One doesn't have to study too closely the recent indictment federal prosecutors brought against New Jersey Sen. Robert Menendez (D-NJ) on bribery and honest services fraud charges, or any number of cases federal prosecutors in Chicago have brought against multiple public officials to wonder why no prosecutions are being brought in Indiana. One of the serious problems in Indiana in getting federal public corruption cases pursued lies in the U.S. Attorney's Office, which are occupied by political appointees signed off on by the senior senator whose party controls the White House prior to their presidential appointment. Indiana's senators, Democrat and Republican alike, only choose political hacks to fill that role in the Southern District of Indiana, unlike the Northern District where we've seen some tough prosecutors appointed willing to take on public corruption cases regardless of political party.
Most recently, whistle blowers complain that former U.S. Attorney Joe Hogsett, who is now running for Indianapolis mayor, killed multiple public corruption cases during his tenure, some believe in exchange for a deal he made with the Republican Party under which Mayor Ballard agreed not to seek re-election, and the Republican Party would throw the mayor's race to him. This seems quite plausible considering the rampant corruption in Ballard's administration and that of former Marion Co. Prosecutor Carl Brizzi, which Hogsett swept completely under the rug. Similarly, one of Hogsett's predecessors, now U.S. Rep. Susan Brooks, stunned local FBI investigators years earlier when she tossed in the waste basket a major corruption case in Lawrence where former Mayor Tom Schneider illegally entered into a deal with political cronies that allowed them to walk off with control of the city's water utility company, along with millions of dollars in cash and assets. Schneider's successor had to spend a tremendous amount of taxpayer money in legal expenses trying to unwind Schneider's corrupt deal. The law firm Lawrence fought was Ice Miller, the same law firm which is lobbying on behalf of Ozdemir for this corrupt stadium funding deal. Brooks, herself a former Ice Miller attorney, was later rewarded with a high-paid job at Ivy Tech following her tenure as U.S. Attorney, while her husband's law firm made off well from work steered to it by Republican power brokers, including the redrawing of Indianapolis' city-county council districts. Those same powers lined up to back Susan's successful bid to represent Indiana's Fifth District in 2012. Not surprisingly, Brooks quickly rose to the inner circle of House Speaker Boehner's extremely corrupt leadership team in Washington.
Folks, this is the sort of thing you should be reading about on the front page of the Indianapolis Star. Sadly, the newspaper is more interested in faux news stories manufactured by its disingenuous reporters and editorial staff. The taxpayers of this state and city are literally being raped by political insiders who care only about lining their own pockets at the public's expense. I can't keep count of the numerous e-mails and phone calls I receive from citizens complaining that they were turned away by reporters at The Star and our local TV stations when they have attempted to blow the whistle on all of the public corruption taking place. It really is depressing. I'm more than happy to use this blog as a venue for airing what should be reported by the mainstream media no matter how many enemies I make in the process. I frankly don't give a damn what they think about me.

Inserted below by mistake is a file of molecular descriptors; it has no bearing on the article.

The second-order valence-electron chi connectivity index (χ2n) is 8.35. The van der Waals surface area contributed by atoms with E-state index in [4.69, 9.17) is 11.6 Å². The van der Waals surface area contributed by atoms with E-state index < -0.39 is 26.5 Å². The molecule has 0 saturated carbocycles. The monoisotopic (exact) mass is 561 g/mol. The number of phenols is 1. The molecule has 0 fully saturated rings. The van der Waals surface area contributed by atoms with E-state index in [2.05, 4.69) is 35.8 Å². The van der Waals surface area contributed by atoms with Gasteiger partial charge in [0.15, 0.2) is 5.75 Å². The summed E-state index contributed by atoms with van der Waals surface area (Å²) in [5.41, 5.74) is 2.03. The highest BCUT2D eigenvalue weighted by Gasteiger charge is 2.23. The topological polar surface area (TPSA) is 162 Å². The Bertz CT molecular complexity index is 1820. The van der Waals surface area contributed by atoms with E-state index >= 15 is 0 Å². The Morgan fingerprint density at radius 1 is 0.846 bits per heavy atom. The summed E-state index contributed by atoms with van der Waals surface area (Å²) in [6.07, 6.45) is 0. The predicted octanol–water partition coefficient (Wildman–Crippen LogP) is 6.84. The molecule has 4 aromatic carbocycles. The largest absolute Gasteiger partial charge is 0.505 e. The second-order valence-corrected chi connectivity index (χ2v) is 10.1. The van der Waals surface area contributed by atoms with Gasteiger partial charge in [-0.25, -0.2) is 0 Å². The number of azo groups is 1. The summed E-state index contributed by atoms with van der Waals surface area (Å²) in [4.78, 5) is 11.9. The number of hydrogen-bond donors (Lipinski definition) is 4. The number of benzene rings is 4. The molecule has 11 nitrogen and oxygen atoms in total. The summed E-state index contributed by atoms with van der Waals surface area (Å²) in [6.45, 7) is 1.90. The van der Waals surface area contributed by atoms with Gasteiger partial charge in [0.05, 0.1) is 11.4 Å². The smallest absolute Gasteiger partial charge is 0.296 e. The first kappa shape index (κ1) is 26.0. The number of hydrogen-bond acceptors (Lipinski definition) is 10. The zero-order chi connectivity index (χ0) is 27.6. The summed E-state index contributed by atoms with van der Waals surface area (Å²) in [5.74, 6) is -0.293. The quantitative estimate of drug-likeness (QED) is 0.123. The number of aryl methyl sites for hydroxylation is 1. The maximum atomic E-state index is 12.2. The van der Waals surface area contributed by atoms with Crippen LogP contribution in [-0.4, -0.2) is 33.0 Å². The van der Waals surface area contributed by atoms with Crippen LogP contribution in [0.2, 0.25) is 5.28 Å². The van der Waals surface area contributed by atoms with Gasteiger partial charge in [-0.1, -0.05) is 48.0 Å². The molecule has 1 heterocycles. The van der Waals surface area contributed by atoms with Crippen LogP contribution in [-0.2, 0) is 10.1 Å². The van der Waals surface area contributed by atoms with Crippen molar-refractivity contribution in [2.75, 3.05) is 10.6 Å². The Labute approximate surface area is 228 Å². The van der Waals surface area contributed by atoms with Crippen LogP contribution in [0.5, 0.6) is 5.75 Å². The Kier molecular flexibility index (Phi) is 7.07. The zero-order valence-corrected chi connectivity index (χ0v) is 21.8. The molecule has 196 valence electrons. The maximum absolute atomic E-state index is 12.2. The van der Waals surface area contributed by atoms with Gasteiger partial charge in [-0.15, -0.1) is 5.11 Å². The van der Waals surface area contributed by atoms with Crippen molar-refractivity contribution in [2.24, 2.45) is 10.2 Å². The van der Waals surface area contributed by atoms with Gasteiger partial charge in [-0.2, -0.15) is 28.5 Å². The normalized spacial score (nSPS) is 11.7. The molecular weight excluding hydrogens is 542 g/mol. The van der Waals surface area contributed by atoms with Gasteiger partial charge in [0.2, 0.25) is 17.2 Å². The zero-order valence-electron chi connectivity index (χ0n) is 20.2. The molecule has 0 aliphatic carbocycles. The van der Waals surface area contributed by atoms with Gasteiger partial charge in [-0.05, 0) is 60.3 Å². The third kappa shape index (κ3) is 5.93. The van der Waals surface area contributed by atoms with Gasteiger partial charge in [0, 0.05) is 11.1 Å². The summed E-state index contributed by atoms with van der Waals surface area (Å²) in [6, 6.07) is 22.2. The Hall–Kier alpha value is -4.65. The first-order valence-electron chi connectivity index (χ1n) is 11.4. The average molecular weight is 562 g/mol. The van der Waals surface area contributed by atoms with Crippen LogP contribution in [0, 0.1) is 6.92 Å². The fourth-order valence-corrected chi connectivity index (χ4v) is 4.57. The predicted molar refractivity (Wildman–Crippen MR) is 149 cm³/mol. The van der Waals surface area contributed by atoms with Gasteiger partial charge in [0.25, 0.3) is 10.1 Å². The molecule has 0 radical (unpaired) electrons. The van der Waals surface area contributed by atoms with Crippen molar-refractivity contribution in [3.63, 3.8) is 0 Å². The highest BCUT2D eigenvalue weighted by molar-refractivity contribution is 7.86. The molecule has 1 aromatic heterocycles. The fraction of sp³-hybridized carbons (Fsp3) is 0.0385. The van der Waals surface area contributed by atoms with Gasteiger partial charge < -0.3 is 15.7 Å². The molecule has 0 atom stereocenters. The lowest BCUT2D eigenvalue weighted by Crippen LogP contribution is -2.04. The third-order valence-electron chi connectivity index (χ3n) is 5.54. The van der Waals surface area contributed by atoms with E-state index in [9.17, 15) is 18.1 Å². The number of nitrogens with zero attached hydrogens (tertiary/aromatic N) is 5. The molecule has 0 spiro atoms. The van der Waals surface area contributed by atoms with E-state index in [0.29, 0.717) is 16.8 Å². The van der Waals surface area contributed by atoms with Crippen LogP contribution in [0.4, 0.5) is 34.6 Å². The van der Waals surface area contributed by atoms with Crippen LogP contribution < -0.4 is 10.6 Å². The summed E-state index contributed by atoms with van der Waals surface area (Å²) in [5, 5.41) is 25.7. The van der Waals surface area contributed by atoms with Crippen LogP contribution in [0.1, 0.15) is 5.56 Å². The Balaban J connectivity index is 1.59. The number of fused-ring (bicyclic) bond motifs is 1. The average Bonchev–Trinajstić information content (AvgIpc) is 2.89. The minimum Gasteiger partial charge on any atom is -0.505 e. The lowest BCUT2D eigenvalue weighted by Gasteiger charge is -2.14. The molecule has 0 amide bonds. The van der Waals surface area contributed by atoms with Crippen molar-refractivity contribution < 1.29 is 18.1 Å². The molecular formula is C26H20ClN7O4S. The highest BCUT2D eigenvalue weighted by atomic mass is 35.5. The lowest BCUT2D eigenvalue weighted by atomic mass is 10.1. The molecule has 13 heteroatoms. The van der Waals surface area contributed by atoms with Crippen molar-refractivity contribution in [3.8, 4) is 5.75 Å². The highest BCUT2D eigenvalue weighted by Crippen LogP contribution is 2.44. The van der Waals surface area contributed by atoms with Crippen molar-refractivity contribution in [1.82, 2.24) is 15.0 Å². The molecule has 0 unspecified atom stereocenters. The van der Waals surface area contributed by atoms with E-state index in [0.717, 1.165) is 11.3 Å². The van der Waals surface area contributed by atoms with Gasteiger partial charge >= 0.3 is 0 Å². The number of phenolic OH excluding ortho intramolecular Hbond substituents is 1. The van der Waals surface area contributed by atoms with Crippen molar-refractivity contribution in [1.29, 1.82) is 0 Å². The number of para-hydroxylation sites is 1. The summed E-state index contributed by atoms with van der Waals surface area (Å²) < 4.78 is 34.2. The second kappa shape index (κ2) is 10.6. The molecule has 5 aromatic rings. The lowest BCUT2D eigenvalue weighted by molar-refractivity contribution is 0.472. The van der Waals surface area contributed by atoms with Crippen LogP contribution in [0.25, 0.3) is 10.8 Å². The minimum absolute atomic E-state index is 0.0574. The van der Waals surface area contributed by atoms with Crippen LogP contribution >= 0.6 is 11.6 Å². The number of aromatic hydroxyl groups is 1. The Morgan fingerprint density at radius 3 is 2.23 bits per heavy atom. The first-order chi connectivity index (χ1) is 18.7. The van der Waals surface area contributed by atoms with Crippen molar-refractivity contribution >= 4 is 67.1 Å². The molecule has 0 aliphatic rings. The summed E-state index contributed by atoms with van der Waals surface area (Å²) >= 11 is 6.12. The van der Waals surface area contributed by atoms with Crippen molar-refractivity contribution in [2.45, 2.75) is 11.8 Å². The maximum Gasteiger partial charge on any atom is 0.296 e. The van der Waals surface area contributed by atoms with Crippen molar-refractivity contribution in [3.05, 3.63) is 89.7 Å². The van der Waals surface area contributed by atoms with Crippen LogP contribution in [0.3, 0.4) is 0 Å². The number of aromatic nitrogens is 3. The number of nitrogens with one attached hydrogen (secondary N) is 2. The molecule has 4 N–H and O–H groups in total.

UPDATE (4-6-15): Sen. Brandt Hershman contacted me this morning to clarify the purpose behind his amendment. He explained to me that folks at IU working on the proposal had mentioned their interest in having the option of relocating the track and field component of the existing Carroll Stadium to a different site, which would allow fan seating closer to the soccer field. There are apparently also renderings that would shift the playing field from running east-west to a north-south configuration. Hershman's main concern is that it remain a state-owned facility with minimal state investment, and that he's not in any way trying to dictate, what the city and/or the CIB wind up contributing to the facility or what their ongoing role in maintaining it will be; rather, that's for IU and city officials to work out. I told Hershman I thought this undermined the city's argument that it wanted a multi-use facility if the track and field component was being removed entirely. If multi-use means hosting concerts at the venue, then why is the state-owned White River Park working with Dave Lucas to build a new outdoor venue at the old GM Stamping Plant site, which would be yet another facility competing for downtown concerts? The bottom line is that we won't wind up with a renovated Carroll Stadium; Carroll Stadium will no longer exist and we'll wind up with the new stadium envisioned by Ozdemir, plus a new track and field facility built at a separate location.